Connect to share and comment
TORONTO - The Canadian dollar was higher Thursday amid rising commodity prices and a positive outlook for exports.
The loonie moved up 0.04 of a cent to 90.69 cents US.
Export Development Canada says renewed strength in the United States and in emerging markets, along with a lower loonie, will trigger a rebound in the lagging export sector, particularly in automobiles, building materials and appliances.
EDC chief economist Peter Hall says the volume of shipments will likely start taking off in the second half of this year and expand to 5.8 per cent growth in 2015.
Hall says the pickup in exports might have happened sooner but for the U.S. government shutdown in October and the unusually harsh weather throughout the winter.
Traders also looked ahead to comments from Bank of Canada governor Stephen Poloz, who speaks to the Saskatchewan Trade and Export Partnership and holds a 4 p.m. ET press conference in Saskatoon this afternoon.
"The address is entitled, 'Canada's Hot - And Not - Economy'," said Mark Chandler, head of Canadian FIC Strategy at RBC Dominion Securities, "and we suspect that the 'hot' is likely to focus on the housing sector and household debt accumulation, while the 'not hot' is expected to reflect disappointing export and capital spending trends."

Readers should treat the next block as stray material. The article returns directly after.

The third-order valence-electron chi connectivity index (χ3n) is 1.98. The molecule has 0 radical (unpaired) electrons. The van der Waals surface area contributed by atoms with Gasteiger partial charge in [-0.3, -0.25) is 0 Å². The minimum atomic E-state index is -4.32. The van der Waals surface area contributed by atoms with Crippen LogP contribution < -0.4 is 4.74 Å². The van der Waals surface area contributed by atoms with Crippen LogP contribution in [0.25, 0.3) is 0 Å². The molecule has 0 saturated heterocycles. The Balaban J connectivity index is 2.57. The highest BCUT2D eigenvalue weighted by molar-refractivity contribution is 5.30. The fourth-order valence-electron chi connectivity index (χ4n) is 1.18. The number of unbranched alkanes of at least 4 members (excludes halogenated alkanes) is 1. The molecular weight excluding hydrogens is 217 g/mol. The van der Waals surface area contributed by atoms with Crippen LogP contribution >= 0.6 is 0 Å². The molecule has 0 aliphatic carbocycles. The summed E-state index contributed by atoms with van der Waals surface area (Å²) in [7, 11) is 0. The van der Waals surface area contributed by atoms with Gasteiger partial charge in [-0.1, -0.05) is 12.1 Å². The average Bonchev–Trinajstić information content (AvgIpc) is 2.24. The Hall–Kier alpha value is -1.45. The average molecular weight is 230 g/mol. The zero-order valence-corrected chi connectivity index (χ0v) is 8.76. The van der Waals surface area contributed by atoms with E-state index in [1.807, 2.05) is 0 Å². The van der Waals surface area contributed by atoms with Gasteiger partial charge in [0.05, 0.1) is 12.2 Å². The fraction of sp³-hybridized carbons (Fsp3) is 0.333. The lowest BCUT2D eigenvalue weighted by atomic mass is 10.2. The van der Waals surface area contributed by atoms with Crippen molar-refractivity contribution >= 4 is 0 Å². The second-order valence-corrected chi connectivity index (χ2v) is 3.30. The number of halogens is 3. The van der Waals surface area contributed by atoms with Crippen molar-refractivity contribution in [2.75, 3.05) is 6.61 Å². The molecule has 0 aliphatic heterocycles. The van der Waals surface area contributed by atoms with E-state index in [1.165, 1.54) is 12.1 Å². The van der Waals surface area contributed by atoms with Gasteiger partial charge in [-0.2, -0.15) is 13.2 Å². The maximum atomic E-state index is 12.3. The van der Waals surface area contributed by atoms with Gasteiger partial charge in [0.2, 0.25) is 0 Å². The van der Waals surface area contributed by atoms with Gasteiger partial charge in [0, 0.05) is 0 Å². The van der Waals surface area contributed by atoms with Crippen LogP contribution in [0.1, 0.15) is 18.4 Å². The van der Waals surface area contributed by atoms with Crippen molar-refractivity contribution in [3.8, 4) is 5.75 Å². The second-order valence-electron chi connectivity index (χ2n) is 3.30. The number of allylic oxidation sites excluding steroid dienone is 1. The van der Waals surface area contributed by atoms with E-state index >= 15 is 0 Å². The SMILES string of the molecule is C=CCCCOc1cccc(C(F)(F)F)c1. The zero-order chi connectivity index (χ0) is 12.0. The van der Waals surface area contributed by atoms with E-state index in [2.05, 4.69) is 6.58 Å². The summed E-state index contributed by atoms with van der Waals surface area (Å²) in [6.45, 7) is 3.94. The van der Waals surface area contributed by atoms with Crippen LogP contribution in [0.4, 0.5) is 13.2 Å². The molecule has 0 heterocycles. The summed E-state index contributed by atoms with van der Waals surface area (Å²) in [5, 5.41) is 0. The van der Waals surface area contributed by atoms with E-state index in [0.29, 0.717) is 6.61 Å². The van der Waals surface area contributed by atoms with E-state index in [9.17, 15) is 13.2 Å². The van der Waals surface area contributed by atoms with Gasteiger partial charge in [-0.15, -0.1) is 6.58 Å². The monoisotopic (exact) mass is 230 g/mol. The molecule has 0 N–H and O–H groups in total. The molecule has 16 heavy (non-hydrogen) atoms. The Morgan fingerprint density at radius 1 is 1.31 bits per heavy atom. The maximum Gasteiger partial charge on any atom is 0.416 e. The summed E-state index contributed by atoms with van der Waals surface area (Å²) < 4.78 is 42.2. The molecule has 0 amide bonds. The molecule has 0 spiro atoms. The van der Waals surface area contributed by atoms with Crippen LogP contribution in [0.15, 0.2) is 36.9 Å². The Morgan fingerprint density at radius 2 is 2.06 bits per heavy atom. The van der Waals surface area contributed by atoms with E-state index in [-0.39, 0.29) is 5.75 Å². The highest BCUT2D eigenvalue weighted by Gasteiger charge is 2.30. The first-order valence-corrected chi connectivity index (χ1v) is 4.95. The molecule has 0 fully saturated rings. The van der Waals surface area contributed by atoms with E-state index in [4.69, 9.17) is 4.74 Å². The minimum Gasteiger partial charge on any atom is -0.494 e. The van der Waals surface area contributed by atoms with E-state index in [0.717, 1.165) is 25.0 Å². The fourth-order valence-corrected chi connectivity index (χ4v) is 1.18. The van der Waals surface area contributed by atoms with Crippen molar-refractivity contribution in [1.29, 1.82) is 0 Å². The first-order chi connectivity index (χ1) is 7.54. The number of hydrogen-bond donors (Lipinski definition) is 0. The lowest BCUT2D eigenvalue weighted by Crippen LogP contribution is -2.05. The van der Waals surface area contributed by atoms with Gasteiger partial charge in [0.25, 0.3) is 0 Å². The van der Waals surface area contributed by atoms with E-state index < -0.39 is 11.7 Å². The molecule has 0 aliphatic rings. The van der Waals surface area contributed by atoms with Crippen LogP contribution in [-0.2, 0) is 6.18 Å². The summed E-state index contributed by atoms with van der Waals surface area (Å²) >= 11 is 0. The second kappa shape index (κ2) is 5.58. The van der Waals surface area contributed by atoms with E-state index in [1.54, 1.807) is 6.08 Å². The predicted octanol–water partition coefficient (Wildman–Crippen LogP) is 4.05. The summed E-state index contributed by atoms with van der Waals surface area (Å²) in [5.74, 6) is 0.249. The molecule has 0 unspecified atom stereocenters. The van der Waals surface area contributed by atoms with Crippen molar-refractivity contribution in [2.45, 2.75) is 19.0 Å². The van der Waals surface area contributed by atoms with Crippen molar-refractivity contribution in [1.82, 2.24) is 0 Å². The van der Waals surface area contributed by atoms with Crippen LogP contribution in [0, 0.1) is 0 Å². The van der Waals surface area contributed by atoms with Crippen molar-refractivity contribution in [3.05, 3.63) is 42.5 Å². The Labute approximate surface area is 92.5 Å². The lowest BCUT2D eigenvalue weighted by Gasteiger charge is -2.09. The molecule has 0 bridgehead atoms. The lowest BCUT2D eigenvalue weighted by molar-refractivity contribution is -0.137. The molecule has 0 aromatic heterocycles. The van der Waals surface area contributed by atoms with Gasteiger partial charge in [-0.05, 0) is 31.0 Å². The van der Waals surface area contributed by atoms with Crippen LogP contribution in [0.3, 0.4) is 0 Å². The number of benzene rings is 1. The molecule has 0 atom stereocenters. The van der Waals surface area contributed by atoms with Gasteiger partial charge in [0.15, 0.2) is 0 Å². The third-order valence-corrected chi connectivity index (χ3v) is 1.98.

Oil and gold prices advanced amid rising tensions between Ukraine and Russia.
June crude in New York was up 65 cents to US$102.09 a barrel while June bullion moved up $4.20 to US$1,288.80 an ounce.
Trading was cautious after Russia's defence minister announced new military exercises in Russia’s south and west in reaction to mounting unrest in eastern Ukraine and NATO exercises in Poland. That development came just hours after Ukrainian troops killed at least two pro-Russia insurgents in eastern Ukraine, leading Russian president Vladimir Putin to threaten Kiev with unspecified consequences.
May copper ran up four cents to US$3.10 a pound.
All rights reserved. This material may not be published, broadcast, rewritten, or redistributed.